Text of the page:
Or did I mistake his meaning? Perhaps the bravest young mariners are to be found on vessels under the flag of Spain, or the Dutch, or (whispered) France? Sure, Baker would not be so shy. Baker would risk all to advance natural philosophy...'

Stephen had been doing rather well but this last sally was an unhappy one. Baker was a beautifully absurd young topwoman who had consulted Stephen about her morbid fear of ducks. Diagnosing a likely disease of the mind, Doctor Maturin's initial prescription was for the wearing of duck trousers at all hours and in all weathers. When this resulted in a livid rash from ankles to waistband, Stephen next reasoned that repeated exposure to a creature with the mildest possible resemblance to a duck might sensibly diminish the bodily reaction from Baker's philosophical humours, and she had thus been persuaded, with the utmost reluctance, to cuddle Stephen's pet ornithorhynchus.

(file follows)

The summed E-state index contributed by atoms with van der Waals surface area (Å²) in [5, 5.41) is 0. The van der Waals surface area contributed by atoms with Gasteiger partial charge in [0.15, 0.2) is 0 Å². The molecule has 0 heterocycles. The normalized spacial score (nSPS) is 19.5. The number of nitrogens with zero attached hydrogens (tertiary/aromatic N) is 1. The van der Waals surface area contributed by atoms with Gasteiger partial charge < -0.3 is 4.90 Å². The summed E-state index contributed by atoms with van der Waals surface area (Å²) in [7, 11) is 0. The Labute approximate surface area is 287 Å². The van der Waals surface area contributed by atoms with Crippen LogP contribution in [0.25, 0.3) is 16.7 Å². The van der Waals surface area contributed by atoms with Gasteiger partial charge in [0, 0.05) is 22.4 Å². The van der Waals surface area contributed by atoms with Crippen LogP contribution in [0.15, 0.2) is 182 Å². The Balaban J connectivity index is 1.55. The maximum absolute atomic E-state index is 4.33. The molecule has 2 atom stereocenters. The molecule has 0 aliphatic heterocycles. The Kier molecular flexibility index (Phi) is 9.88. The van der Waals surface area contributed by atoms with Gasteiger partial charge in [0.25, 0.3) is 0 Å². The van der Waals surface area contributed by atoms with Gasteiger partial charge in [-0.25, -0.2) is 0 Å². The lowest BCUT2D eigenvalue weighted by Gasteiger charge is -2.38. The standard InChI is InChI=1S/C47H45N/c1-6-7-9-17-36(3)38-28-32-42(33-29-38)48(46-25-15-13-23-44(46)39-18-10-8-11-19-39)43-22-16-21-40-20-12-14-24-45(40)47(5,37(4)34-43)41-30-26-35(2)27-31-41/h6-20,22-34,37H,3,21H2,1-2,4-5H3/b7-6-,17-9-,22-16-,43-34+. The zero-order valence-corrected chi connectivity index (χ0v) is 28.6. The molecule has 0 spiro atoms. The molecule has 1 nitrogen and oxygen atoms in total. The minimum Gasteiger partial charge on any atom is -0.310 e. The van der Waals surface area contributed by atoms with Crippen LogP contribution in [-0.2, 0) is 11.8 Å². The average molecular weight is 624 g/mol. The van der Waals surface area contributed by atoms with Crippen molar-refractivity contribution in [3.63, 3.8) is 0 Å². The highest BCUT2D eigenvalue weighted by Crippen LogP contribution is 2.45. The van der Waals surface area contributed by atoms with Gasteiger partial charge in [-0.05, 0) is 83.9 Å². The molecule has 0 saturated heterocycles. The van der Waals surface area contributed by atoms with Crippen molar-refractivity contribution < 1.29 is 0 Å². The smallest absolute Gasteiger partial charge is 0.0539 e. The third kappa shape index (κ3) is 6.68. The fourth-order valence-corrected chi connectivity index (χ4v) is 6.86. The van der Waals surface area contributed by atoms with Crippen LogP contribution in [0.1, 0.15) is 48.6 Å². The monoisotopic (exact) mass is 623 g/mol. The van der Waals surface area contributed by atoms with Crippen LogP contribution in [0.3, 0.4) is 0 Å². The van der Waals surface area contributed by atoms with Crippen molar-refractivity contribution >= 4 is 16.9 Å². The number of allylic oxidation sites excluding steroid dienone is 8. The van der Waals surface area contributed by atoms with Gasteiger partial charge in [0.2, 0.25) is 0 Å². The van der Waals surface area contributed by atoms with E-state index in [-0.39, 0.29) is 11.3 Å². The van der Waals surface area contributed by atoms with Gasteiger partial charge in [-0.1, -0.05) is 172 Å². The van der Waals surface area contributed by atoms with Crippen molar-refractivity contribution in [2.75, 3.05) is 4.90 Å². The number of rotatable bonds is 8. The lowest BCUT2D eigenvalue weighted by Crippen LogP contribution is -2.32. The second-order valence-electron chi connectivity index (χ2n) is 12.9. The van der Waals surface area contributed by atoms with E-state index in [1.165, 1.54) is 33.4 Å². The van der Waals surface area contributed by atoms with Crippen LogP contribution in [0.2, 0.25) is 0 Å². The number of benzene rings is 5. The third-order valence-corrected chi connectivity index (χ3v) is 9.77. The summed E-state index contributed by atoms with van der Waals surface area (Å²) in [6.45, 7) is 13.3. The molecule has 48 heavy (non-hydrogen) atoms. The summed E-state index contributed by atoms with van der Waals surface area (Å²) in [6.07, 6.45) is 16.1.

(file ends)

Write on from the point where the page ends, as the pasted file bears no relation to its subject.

Wilson had been one of the rapt onlookers crowded into the cockpit as Baker sat on a sea-chest with the animal perched on his lap. He watched as they regarded the other with a sober reserve, blinking occasionally, until after some minutes she slowly extended a hand to stroke Billy McBillface. He witnessed Baker's agonized shriek as a pair of venomous spurs sank into the partially healed flesh above her right knee.

At first Baker had demonstrated mild platykurtic symptoms before seeming to recover from the near-fatal sting, but the syndrome had since developed into full-blown kurtosis. Wilson reflected on this as he and the wolf regarded each other across the clearing.

Just then came the unmistakeable budda budda budda of a Heligoland Wolf-Biter in flight. 'Heligopter lupodontus, what joy!' Stephen cried, and ran toward the sound. The wolf disappeared into the undergrowth. Wilson fled to the boat.